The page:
* ASPEN TRAILS: The Aspen/Snowmass area in Colorado offers some of best downhill skiing in the country, but the two Rocky Mountain resorts also are developing into a major ski-touring center. A few weeks ago, the new five-mile Oak Creek Trail linking Snowmass and the Buttermilk Mountain area of Aspen was officially opened.
The trail will be maintained by the newly formed Aspen Nordic Council, headed by former U.S. Olympic cross-country skier Craig Ward, who grew up in Aspen. The organization is promoting the expansion of cross-country skiing in the Aspen area.
Ward says that while touring with the ski team for eight years, he often found excellent cross-country facilities at major downhill resorts in Europe.
In the United States, "we're about 15 to 20 years behind Europe" in what's available to cross-country skiers, he says. But he hopes to pattern the Aspen trail system after "a European-style resort."
The Oak Creek Trail, which winds alongside Oak Creek, is part of a 20-mile network of regularly groomed trails in Aspen now open to the public at no charge. It's a fairly easy trail, says Ward, which skiers can tackle on their own without a guide. They can pack a lunch, take their time en route and catch a shuttle bus back to their departure point.
By next year, the council hopes to have 50 miles of linked trails available, some into the wilderness and others between business and residential areas.
Within the Aspen area are trails for all levels of experience, from the very easy Rio Grande Trail along the old railroad bed paralleling the Roaring Fork River to back-country hut-to-hut skiing at 10,000 feet in elevation and higher.
Several ski-touring schools offer lessons for skiers of all abilities, from beginning to expert.
For more information: Aspen Nordic Council, Box 10815, Aspen, Colo. 81612, (303) 925-4790.
* INNER MONGOLIA: Here's a tour for the adventurous -- by horseback and camel to the high grasslands of Inner Mongolia, living (sort of) the life of a Mongol herdsman. There is an appeal to seeing the world's remote places that makes the hardships worth it.
The 22-day trip, departing June 27, is offered by Boojum Wilderness Institute of Leucadia, Calif., which specializes in outdoor educational programs for Southern California schools for most of the year and organizes off-beat trips in the summer.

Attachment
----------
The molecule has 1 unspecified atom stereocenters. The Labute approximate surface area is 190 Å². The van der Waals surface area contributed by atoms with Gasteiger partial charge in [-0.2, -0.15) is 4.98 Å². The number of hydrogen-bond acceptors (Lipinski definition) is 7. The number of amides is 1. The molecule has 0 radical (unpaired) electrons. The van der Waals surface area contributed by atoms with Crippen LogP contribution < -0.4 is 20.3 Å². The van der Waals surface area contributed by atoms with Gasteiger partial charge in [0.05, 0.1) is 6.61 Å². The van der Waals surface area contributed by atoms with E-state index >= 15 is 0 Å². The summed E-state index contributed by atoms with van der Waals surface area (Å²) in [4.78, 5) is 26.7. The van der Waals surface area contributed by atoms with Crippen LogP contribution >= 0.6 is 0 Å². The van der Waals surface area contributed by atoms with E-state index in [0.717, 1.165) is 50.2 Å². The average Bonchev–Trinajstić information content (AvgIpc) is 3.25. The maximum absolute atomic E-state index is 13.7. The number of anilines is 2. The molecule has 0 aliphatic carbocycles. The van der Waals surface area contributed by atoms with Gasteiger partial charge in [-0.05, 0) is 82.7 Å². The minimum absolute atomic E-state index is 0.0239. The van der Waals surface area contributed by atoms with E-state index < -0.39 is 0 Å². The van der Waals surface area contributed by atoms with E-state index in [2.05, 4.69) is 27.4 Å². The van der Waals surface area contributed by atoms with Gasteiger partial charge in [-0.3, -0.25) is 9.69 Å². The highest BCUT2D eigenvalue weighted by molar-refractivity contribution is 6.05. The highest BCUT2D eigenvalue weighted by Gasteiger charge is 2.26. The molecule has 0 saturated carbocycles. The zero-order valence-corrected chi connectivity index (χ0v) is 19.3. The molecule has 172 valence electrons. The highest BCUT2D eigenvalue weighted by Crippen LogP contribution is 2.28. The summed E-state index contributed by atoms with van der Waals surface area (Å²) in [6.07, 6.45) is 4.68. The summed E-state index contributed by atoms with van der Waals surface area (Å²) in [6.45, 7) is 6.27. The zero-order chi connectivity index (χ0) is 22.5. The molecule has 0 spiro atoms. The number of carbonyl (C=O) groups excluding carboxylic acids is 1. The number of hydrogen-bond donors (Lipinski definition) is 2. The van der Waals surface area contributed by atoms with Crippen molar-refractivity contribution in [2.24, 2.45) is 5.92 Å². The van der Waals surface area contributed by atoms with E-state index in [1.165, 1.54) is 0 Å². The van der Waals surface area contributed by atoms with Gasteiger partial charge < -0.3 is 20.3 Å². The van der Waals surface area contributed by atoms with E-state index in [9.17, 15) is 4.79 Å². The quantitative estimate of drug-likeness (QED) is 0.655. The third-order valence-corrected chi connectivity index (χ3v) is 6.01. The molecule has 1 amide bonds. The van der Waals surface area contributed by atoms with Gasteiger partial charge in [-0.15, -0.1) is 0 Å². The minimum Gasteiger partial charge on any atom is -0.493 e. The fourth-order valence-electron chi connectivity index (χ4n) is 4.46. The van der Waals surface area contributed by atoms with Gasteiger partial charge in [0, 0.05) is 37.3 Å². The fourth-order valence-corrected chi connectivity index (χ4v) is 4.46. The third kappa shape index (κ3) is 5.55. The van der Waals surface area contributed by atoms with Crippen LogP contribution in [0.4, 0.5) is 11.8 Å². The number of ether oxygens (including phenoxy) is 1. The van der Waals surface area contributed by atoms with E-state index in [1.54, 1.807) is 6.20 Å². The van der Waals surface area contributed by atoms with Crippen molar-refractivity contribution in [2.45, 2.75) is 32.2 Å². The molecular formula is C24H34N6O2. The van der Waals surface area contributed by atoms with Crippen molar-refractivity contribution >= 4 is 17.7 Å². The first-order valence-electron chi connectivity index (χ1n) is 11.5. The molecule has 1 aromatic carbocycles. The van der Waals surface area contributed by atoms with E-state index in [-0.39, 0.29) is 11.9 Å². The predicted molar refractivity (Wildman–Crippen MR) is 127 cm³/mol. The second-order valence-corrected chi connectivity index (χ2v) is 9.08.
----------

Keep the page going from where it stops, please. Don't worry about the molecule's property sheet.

The package includes a three-day visit to Peking and stops at two cities on the four-day train journey north to Hohhot, the capital of Inner Mongolia. But eight days will be spent on the Mongolian trek on a loop ride from Hohhot through the grasslands. Participants will either pitch camp or stay in Mongolian yurts at communes in the countryside.
The land cost, including meals, lodging and mounts, is $2,300 per person. Round-trip air fare between San Francisco and Peking is another $1,200. The group will be limited to about 18 participants.
This particular trip is a first for Boojum and for Chinese travel officials, so the institute warns there could be unexpected changes in the itinerary. "It's exploratory," says director Kent Madin, "and that appeals to us a lot. There's a fresh nature to it." Boojum led a mountain backpacking trip to China last summer and is repeating it this year.
Facilities will be "the best available," says Boojum, "which in Mongolia may mean tea with mare's milk for breakfast and hot water to bathe every other day."
For more information: Boojum Wilderness Institute-China Expeditions, Box 2236, Leucadia, Calif. 92024, (619) 436-3927.
* GOURMET AUSTRIA: There will be dining of a different sort on this series of two-week "deluxe gourmet" tours to the best restaurants of Vienna, Salzburg and Innsbruck.
A Viennese "feast" at the famed Sacher Hotel will welcome participants with a menu that may begin with soup with fluffy dumplings and pate' and conclude with the Sacher's famous whipped-cream-topped chocolate torte, cream cheese dumplings with plum sauce and rich Viennese coffee.
On another evening, following the opera, dinner is at Vienna's oldest restaurant, Zu den Drei Husaren, which serves a classic venison "as you have never tasted before," says Austrian-born Annemarie Victory of New York, a New York travel executive who specializes in gourmet tours. "Austria has the best venison in Europe."
One night is spent in Lichtenstein and three in Switzerland, where a lunch in Crissier is planned at the restaurant of Fredy Girardet, described by some food critics as the world's greatest chef. Girardet will choose the menu and pick the proper wines to accompany it, says Victory.
The price is $2,890 per person (double occupancy), which includes lodging, meals (with wine) and motor-coach travel. Air fare is extra. Departures May 31, June 12 and Sept. 13.